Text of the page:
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Canada Manitoba judge urges changes to care system after Indigenous teen’s suicide death

People enter the Law Courts in Winnipeg on Feb. 5, 2018.

JOHN WOODS/The Canadian Press

A Manitoba judge is suggesting services for high-risk youth be reviewed following the death of an Indigenous teenage girl who hanged herself after spending most of her life in government care.

Provincial court Judge Shauna Hewitt-Michta said in an inquest report released Wednesday that federal law forbids incarceration for child-welfare purposes, but there must be ways to prevent high-risk children in care from continually running away and facing grave danger.

“It is difficult to make a detailed recommendation but equally tough to ignore the opportunity this inquest offers to draw attention to the need for adequate safe and secure foster placement options for high-risk youth in crisis,” Justice Hewitt-Michta wrote in her 72-page report.

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Hewitt-Michta examined the 2013 death of a 16-year-old chronic runaway, who cannot be identified because of a publication ban. The girl was seized from her family at birth, ran away from foster homes and group homes and was exploited by gangs to work in the sex trade.

The judge’s report said that a year before her suicide, the girl had been placed in a Winnipeg facility that specializes in treating sexually exploited youth, but she continued to end up on the streets. A child and family services agency placed her in a private rural facility well away from Winnipeg, hoping the distant location would dissuade her from running away.

The girl’s situation improved for a few months, but she fought with other girls at the facility and disappeared while visiting family members. She was found again being exploited in the sex trade and was sent to another home run by the same private company – Specialized Foster Homes – in Brandon.

After being arrested for theft from a drugstore, she was placed in the youth section of the Brandon jail and hanged herself with a bed sheet.

“She died in a correctional facility, but the evidence suggests she was more likely to have died on the streets while on the lam from [the facility],” Justice Hewitt-Michta wrote.

The question of how to keep children in care from running away was also highlighted following the 2014 death of Tina Fontaine, a 15-year-old Indigenous girl whose body was found in a Winnipeg river.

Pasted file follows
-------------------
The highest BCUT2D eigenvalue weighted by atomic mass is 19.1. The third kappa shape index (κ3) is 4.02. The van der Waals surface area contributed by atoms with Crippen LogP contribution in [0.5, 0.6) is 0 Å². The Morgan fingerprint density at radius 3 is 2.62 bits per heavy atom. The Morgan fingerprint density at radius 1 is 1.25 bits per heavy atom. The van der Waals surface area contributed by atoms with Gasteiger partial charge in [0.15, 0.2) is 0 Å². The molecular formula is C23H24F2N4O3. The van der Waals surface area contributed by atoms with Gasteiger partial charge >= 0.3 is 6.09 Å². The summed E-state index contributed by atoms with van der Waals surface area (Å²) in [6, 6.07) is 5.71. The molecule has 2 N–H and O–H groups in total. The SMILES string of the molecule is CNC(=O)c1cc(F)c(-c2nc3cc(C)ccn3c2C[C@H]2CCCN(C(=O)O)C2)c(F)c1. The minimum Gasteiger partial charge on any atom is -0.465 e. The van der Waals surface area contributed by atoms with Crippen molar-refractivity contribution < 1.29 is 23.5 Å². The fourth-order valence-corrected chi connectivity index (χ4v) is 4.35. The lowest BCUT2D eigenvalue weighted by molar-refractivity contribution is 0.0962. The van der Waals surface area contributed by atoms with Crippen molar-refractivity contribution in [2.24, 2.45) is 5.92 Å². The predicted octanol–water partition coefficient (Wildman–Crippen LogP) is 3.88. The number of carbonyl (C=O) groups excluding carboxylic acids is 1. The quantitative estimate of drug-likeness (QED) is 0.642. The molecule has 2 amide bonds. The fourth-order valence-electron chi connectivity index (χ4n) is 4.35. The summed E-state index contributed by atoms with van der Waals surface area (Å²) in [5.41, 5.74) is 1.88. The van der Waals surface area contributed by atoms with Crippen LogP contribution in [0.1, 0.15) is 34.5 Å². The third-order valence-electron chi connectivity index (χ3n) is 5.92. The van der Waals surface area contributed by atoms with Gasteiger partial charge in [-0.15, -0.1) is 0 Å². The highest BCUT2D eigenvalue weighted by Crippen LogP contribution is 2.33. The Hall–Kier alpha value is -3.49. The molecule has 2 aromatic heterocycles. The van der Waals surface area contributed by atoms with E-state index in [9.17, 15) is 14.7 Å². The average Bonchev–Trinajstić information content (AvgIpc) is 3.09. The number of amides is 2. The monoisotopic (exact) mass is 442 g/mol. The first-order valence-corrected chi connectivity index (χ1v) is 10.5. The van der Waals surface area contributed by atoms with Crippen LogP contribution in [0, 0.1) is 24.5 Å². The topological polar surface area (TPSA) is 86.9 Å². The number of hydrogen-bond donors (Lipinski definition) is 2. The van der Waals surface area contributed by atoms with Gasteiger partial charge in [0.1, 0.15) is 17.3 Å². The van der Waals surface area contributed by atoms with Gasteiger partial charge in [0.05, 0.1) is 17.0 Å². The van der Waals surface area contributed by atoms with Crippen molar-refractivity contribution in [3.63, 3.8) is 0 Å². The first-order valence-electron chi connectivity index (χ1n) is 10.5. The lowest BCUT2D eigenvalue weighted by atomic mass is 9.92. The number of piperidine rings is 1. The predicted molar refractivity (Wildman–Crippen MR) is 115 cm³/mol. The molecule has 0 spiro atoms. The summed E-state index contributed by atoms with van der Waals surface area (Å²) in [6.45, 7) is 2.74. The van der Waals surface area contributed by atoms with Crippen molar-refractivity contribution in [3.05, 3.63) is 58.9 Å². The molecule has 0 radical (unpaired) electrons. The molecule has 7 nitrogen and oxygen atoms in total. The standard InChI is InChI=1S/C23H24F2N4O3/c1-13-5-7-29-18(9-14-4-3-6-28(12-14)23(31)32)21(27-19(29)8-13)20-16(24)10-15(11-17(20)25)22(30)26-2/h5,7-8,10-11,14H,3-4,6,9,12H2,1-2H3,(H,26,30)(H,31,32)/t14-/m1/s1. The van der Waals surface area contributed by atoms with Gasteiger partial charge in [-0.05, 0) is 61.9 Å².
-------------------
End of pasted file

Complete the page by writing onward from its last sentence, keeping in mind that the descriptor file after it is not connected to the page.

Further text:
The trial of her accused killer, Raymond Cormier, heard that Tina would frequently leave hotels and a youth shelter where she had been placed by child-welfare officials. She walked away a final time from a hotel room after rejecting pleas from a social worker to stay.

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Mr. Cormier was found not guilty of second-degree murder.

Manitoba Families Minister Scott Fielding was not available for an interview Wednesday. His office issued a statement that did not address the issue of runaways.

“Our government is in the midst of a child-welfare reform that centres around support for prevention and early intervention, greater integration of services at a regional level and modernized legislation,” the statement read. “We believe better assessments and earlier planning will result in less children in care and shorter duration in care.”


The inquest report made a number of other findings in the 16-year-old’s suicide.

It said the private company that last took care of her lacked expertise in helping girls who had been exploited and was not able to prevent the teen from using drugs and alcohol while in its care.

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The report also said the girl was at the Brandon jail for eight days, but a worker from the child services agency in charge of her didn’t visit or provide information to the jail about her mental-health challenges.


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